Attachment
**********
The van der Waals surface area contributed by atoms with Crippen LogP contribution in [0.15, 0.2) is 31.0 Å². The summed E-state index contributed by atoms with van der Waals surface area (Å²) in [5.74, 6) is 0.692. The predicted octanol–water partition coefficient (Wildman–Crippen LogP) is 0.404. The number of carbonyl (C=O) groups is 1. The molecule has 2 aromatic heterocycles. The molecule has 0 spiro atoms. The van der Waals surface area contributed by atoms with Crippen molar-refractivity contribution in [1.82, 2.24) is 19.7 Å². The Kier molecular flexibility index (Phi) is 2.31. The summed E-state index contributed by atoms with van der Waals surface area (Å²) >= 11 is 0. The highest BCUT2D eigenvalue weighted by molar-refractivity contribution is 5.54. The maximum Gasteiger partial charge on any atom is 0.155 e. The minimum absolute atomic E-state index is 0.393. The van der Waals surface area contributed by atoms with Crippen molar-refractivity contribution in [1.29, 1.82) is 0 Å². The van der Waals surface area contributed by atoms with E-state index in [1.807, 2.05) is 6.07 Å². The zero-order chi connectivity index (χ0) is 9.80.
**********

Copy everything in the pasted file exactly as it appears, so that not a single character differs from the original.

The van der Waals surface area contributed by atoms with Crippen LogP contribution in [0.15, 0.2) is 31.0 Å². The summed E-state index contributed by atoms with van der Waals surface area (Å²) in [5.74, 6) is 0.692. The predicted octanol–water partition coefficient (Wildman–Crippen LogP) is 0.404. The number of carbonyl (C=O) groups is 1. The molecule has 2 aromatic heterocycles. The molecule has 0 spiro atoms. The van der Waals surface area contributed by atoms with Crippen molar-refractivity contribution in [1.82, 2.24) is 19.7 Å². The Kier molecular flexibility index (Phi) is 2.31. The summed E-state index contributed by atoms with van der Waals surface area (Å²) >= 11 is 0. The highest BCUT2D eigenvalue weighted by molar-refractivity contribution is 5.54. The maximum Gasteiger partial charge on any atom is 0.155 e. The minimum absolute atomic E-state index is 0.393. The van der Waals surface area contributed by atoms with Crippen molar-refractivity contribution in [1.29, 1.82) is 0 Å². The van der Waals surface area contributed by atoms with E-state index in [1.807, 2.05) is 6.07 Å². The zero-order chi connectivity index (χ0) is 9.80.